19 October 2006

Eirik’s Boat

OK - so this is your typical pre-NaNo 'Oh, crap' moment:

So one of the characters - Eirik - has this boat. He and the main character are supposed to escape her execution on it. It's a special ship, probably been in the family for generations, handed down from father to son, yada,yada, yada...

In my mind, it's a Viking longship. Complete with dragon-headed prow.

So last evening, in a bid to constructively procrastinate instead of work on the outline for the story, I decide: I might as well do some reading up on longships just so's I know what the hell I'm talking about.

I mosey, ever so languidly, over to Wikipedia. Longship, I type. Here's a bit of what I find: lapstrake construction, fastened with iron rivets, oar-driven, center mast, prow carries a dragon carving.

So far, so good.

And then, the kicker: they were BIG. Most longships were 60 to 75 feet long or longer (bet that's why they called 'em ... oh, nevermind...). Not only that, they had crews of 60 or more big, burly men.

My brows draw together and my lips begin to purse. This is going to be a problem. Well, not so much a problem as a MAJOR PROBLEM. Mainly, this is going to be a problem because I do not have a crew of 60 or more big, burly men. In fact, I have no men of any sort.

Five kids. That's what I've got and I can't even count the two youngest, really, because one is 4 and the other isn't even a year old yet. So three kids: an 8-year-old girl and two 16-year-olds, one of which is also a girl. And these three kids, even with help from the bossy 4-year-old, are not going to be able to sail a ship that big. Not by a longshot, not even in a world where they could have 'magical' powers (which none of them do at that point in the story).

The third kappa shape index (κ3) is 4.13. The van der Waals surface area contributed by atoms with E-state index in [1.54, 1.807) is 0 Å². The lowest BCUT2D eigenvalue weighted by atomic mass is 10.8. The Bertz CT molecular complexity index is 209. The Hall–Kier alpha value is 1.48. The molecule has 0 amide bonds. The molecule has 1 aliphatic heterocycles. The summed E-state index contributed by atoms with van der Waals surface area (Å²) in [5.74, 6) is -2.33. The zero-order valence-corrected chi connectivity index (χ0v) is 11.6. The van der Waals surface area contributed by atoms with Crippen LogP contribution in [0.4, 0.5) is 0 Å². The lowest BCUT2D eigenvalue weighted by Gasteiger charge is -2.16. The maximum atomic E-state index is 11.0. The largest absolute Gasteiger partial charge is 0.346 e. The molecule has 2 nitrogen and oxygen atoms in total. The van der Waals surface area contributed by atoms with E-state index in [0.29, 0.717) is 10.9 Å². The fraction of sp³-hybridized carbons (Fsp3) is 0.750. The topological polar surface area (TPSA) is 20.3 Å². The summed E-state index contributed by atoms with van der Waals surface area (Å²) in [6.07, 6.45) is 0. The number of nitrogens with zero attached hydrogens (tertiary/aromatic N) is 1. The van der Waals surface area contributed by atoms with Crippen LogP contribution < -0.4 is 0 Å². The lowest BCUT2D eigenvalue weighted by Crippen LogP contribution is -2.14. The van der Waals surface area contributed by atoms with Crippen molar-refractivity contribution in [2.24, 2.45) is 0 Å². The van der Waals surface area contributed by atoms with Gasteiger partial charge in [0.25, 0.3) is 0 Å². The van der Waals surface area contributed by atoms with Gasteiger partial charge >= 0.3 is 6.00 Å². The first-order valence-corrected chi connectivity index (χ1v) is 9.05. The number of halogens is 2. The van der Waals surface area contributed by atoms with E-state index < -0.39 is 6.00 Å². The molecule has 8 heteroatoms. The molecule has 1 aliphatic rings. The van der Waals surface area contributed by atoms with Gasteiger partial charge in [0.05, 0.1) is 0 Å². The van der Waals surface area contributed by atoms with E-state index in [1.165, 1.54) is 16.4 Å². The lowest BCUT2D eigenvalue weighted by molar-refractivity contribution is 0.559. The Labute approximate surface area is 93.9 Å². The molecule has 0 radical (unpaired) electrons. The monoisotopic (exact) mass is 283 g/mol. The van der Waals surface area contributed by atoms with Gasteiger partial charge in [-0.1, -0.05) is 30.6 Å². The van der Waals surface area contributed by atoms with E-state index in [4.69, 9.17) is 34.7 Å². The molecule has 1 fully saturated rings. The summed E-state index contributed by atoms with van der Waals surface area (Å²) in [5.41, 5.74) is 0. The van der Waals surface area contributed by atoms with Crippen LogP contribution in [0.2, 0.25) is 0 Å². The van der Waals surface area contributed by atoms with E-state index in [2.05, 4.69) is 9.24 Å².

Oh. Crap.

I spend the next 10 or 20 minutes doing some rather frantic, panic-stricken research into other kinds of Viking ships. The only ones I can find that these kids might be able to handle is called a faering. Faerings are sort of small and canoe-like. And quite decidedly unfit for the stretch of open ocean my kids have to cross. Besides, I need a dragon-headed prow. And not just because they're cool and I like them - it's an important plot point (it is!).

I go to bed, dejected, depressed and really, really annoyed with the Vikings for having such big-ass ships. I figure I'll sleep on it. Maybe something will turn up in my dreams.

Morning. Nothing. Lots of dreams, not a single ship to be had.

I go about my day: feed baby, convince Ms. Four to wear clothes to school instead of her Cinderella costume, make lunch, deliver Ms. Four to school, feed baby, prep manuscript for submission, feed baby, etc, etc.

Finally, work-work done for the time being, I make myself sit down and work it out. This is exactly what I type:

OK, OK – it’s like a mini-longship. A longship-shaped ship that has a dragon headed prow and all that, plus a mast that can be stepped by a couple of reasonably strong people, even two 16-year-olds, say. And it has a sort of hold and a covered/sheltered sleeping area that’s barely big enough to fit the 5 of them. We could even call it a faering, if you like. A dragon-faering. Yeah, that might work…

*deep, satisfied sigh*

I love writing fantasy. If it doesn't exist, you get to make it up. Solves everything, real easy-like.

2 comments:

Leslie said...

If it's a small longship shouldn't you call it a shortship? Come on, it's fun to say and looks almost rude.

Okay, fine, dragon-faering is much more literary.

Bethanie said...

*snork*

OK, The Husband now thinks I'm totally insane because I'm sitting here laughing tears at my computer screen...

For which I thank you, BTW. It's been quite a day with Ms. Baby. (Had dairy yesterday. Bad idea.)

Oh, great - and to top it off, my word verification looks like 'abtvvypfp', which is A) obnoxiously long and B) so contorted I can't tell if it's two 'v's or a 'w'... Crikey!

Yup - failed to post - the next one is 'xjznn'. In very large, onlny slightly contorted letters...